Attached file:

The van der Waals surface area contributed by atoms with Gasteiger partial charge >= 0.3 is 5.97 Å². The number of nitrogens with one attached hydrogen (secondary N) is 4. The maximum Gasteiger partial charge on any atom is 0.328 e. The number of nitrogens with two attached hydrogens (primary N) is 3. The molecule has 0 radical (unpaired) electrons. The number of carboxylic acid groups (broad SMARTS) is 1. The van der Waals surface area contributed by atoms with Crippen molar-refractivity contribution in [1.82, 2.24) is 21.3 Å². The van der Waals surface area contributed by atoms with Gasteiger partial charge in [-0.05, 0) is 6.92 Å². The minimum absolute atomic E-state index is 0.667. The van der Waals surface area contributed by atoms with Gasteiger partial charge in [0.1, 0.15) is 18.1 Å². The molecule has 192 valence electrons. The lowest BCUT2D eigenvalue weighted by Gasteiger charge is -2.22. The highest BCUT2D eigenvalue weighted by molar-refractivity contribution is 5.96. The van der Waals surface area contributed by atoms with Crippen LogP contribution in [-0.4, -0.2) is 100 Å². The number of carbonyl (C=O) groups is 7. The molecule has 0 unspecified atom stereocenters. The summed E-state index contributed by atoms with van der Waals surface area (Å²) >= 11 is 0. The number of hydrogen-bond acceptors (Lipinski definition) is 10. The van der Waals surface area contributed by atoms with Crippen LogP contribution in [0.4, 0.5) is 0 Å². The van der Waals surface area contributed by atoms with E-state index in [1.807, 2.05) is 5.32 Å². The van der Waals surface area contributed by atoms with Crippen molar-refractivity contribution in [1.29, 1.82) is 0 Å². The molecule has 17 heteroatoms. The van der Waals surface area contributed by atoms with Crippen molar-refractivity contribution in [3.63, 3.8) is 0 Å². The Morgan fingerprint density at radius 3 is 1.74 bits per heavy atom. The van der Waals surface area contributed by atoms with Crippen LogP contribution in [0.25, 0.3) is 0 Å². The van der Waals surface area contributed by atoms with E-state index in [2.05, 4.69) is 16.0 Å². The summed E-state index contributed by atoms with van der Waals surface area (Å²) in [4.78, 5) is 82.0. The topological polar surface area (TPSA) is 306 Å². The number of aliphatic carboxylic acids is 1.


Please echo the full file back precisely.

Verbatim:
The van der Waals surface area contributed by atoms with Gasteiger partial charge >= 0.3 is 5.97 Å². The number of nitrogens with one attached hydrogen (secondary N) is 4. The maximum Gasteiger partial charge on any atom is 0.328 e. The number of nitrogens with two attached hydrogens (primary N) is 3. The molecule has 0 radical (unpaired) electrons. The number of carboxylic acid groups (broad SMARTS) is 1. The van der Waals surface area contributed by atoms with Crippen molar-refractivity contribution in [1.82, 2.24) is 21.3 Å². The van der Waals surface area contributed by atoms with Gasteiger partial charge in [-0.05, 0) is 6.92 Å². The minimum absolute atomic E-state index is 0.667. The van der Waals surface area contributed by atoms with Gasteiger partial charge in [0.1, 0.15) is 18.1 Å². The molecule has 192 valence electrons. The lowest BCUT2D eigenvalue weighted by Gasteiger charge is -2.22. The highest BCUT2D eigenvalue weighted by molar-refractivity contribution is 5.96. The van der Waals surface area contributed by atoms with Crippen LogP contribution in [-0.4, -0.2) is 100 Å². The number of carbonyl (C=O) groups is 7. The molecule has 0 unspecified atom stereocenters. The summed E-state index contributed by atoms with van der Waals surface area (Å²) >= 11 is 0. The number of hydrogen-bond acceptors (Lipinski definition) is 10. The van der Waals surface area contributed by atoms with Crippen LogP contribution in [0.4, 0.5) is 0 Å². The van der Waals surface area contributed by atoms with E-state index in [1.807, 2.05) is 5.32 Å². The van der Waals surface area contributed by atoms with Crippen molar-refractivity contribution in [1.29, 1.82) is 0 Å². The molecule has 17 heteroatoms. The van der Waals surface area contributed by atoms with Crippen molar-refractivity contribution in [3.63, 3.8) is 0 Å². The Morgan fingerprint density at radius 3 is 1.74 bits per heavy atom. The van der Waals surface area contributed by atoms with Crippen LogP contribution in [0.25, 0.3) is 0 Å². The van der Waals surface area contributed by atoms with E-state index in [2.05, 4.69) is 16.0 Å². The summed E-state index contributed by atoms with van der Waals surface area (Å²) in [4.78, 5) is 82.0. The topological polar surface area (TPSA) is 306 Å². The number of aliphatic carboxylic acids is 1.